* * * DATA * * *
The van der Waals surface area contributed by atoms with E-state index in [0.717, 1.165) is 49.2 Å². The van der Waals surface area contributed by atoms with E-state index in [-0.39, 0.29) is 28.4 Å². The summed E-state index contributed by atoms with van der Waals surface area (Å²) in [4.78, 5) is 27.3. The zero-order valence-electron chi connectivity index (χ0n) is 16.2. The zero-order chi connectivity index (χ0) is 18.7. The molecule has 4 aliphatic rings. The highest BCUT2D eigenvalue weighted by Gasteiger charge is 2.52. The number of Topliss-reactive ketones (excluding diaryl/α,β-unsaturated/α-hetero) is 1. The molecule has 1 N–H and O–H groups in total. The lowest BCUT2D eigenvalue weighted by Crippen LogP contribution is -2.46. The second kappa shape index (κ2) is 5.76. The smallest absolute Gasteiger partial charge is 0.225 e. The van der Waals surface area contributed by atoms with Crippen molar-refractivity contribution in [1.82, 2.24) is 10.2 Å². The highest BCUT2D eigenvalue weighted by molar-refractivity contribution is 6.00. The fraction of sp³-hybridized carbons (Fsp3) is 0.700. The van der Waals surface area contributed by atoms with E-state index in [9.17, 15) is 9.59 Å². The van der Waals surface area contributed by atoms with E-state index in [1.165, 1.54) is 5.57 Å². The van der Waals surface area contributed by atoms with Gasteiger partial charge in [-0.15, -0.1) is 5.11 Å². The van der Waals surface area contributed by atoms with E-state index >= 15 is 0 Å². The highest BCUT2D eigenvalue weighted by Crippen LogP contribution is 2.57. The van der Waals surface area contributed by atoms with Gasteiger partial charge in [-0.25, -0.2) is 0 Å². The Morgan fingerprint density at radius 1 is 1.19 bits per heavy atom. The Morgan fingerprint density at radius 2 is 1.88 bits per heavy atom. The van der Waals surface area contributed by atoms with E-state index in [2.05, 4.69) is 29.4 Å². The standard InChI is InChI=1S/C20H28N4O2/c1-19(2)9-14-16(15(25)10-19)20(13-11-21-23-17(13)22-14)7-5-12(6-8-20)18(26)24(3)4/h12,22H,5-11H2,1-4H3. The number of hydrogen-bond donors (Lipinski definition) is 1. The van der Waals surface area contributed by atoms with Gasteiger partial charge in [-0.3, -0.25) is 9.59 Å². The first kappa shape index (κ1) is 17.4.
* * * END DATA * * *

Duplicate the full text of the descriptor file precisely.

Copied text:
The van der Waals surface area contributed by atoms with E-state index in [0.717, 1.165) is 49.2 Å². The van der Waals surface area contributed by atoms with E-state index in [-0.39, 0.29) is 28.4 Å². The summed E-state index contributed by atoms with van der Waals surface area (Å²) in [4.78, 5) is 27.3. The zero-order valence-electron chi connectivity index (χ0n) is 16.2. The zero-order chi connectivity index (χ0) is 18.7. The molecule has 4 aliphatic rings. The highest BCUT2D eigenvalue weighted by Gasteiger charge is 2.52. The number of Topliss-reactive ketones (excluding diaryl/α,β-unsaturated/α-hetero) is 1. The molecule has 1 N–H and O–H groups in total. The lowest BCUT2D eigenvalue weighted by Crippen LogP contribution is -2.46. The second kappa shape index (κ2) is 5.76. The smallest absolute Gasteiger partial charge is 0.225 e. The van der Waals surface area contributed by atoms with Crippen molar-refractivity contribution in [1.82, 2.24) is 10.2 Å². The highest BCUT2D eigenvalue weighted by molar-refractivity contribution is 6.00. The fraction of sp³-hybridized carbons (Fsp3) is 0.700. The van der Waals surface area contributed by atoms with E-state index in [9.17, 15) is 9.59 Å². The van der Waals surface area contributed by atoms with E-state index in [1.165, 1.54) is 5.57 Å². The van der Waals surface area contributed by atoms with Gasteiger partial charge in [-0.15, -0.1) is 5.11 Å². The van der Waals surface area contributed by atoms with E-state index >= 15 is 0 Å². The highest BCUT2D eigenvalue weighted by Crippen LogP contribution is 2.57. The van der Waals surface area contributed by atoms with Gasteiger partial charge in [-0.25, -0.2) is 0 Å². The Morgan fingerprint density at radius 1 is 1.19 bits per heavy atom. The Morgan fingerprint density at radius 2 is 1.88 bits per heavy atom. The van der Waals surface area contributed by atoms with E-state index in [2.05, 4.69) is 29.4 Å². The standard InChI is InChI=1S/C20H28N4O2/c1-19(2)9-14-16(15(25)10-19)20(13-11-21-23-17(13)22-14)7-5-12(6-8-20)18(26)24(3)4/h12,22H,5-11H2,1-4H3. The number of hydrogen-bond donors (Lipinski definition) is 1. The van der Waals surface area contributed by atoms with Gasteiger partial charge in [-0.3, -0.25) is 9.59 Å². The first kappa shape index (κ1) is 17.4.